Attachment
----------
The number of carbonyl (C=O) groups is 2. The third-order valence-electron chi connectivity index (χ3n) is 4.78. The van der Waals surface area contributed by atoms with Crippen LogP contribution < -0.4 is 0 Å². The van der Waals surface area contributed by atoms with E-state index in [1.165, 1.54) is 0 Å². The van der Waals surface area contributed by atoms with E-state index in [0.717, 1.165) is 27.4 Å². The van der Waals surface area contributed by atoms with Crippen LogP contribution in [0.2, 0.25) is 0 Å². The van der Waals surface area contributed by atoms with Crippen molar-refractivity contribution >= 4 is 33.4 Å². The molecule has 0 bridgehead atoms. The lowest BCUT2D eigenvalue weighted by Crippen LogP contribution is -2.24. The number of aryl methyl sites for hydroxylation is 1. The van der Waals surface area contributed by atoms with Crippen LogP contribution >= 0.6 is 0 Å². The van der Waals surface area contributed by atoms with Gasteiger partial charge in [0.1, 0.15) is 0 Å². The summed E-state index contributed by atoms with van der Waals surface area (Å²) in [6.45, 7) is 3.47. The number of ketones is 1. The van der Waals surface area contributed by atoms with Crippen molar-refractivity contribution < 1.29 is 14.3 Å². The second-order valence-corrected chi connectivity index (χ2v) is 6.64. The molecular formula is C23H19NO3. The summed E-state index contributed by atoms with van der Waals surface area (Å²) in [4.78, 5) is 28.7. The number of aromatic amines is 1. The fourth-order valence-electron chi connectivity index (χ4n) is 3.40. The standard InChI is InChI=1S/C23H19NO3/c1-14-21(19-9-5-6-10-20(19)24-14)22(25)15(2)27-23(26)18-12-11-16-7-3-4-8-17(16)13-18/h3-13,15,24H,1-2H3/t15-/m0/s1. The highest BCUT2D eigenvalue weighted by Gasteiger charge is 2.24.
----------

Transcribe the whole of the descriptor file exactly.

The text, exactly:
The number of carbonyl (C=O) groups is 2. The third-order valence-electron chi connectivity index (χ3n) is 4.78. The van der Waals surface area contributed by atoms with Crippen LogP contribution < -0.4 is 0 Å². The van der Waals surface area contributed by atoms with E-state index in [1.165, 1.54) is 0 Å². The van der Waals surface area contributed by atoms with E-state index in [0.717, 1.165) is 27.4 Å². The van der Waals surface area contributed by atoms with Crippen LogP contribution in [0.2, 0.25) is 0 Å². The van der Waals surface area contributed by atoms with Crippen molar-refractivity contribution >= 4 is 33.4 Å². The molecule has 0 bridgehead atoms. The lowest BCUT2D eigenvalue weighted by Crippen LogP contribution is -2.24. The number of aryl methyl sites for hydroxylation is 1. The van der Waals surface area contributed by atoms with Crippen LogP contribution >= 0.6 is 0 Å². The van der Waals surface area contributed by atoms with Gasteiger partial charge in [0.1, 0.15) is 0 Å². The summed E-state index contributed by atoms with van der Waals surface area (Å²) in [6.45, 7) is 3.47. The number of ketones is 1. The van der Waals surface area contributed by atoms with Crippen molar-refractivity contribution < 1.29 is 14.3 Å². The second-order valence-corrected chi connectivity index (χ2v) is 6.64. The molecular formula is C23H19NO3. The summed E-state index contributed by atoms with van der Waals surface area (Å²) in [4.78, 5) is 28.7. The number of aromatic amines is 1. The fourth-order valence-electron chi connectivity index (χ4n) is 3.40. The standard InChI is InChI=1S/C23H19NO3/c1-14-21(19-9-5-6-10-20(19)24-14)22(25)15(2)27-23(26)18-12-11-16-7-3-4-8-17(16)13-18/h3-13,15,24H,1-2H3/t15-/m0/s1. The highest BCUT2D eigenvalue weighted by Gasteiger charge is 2.24.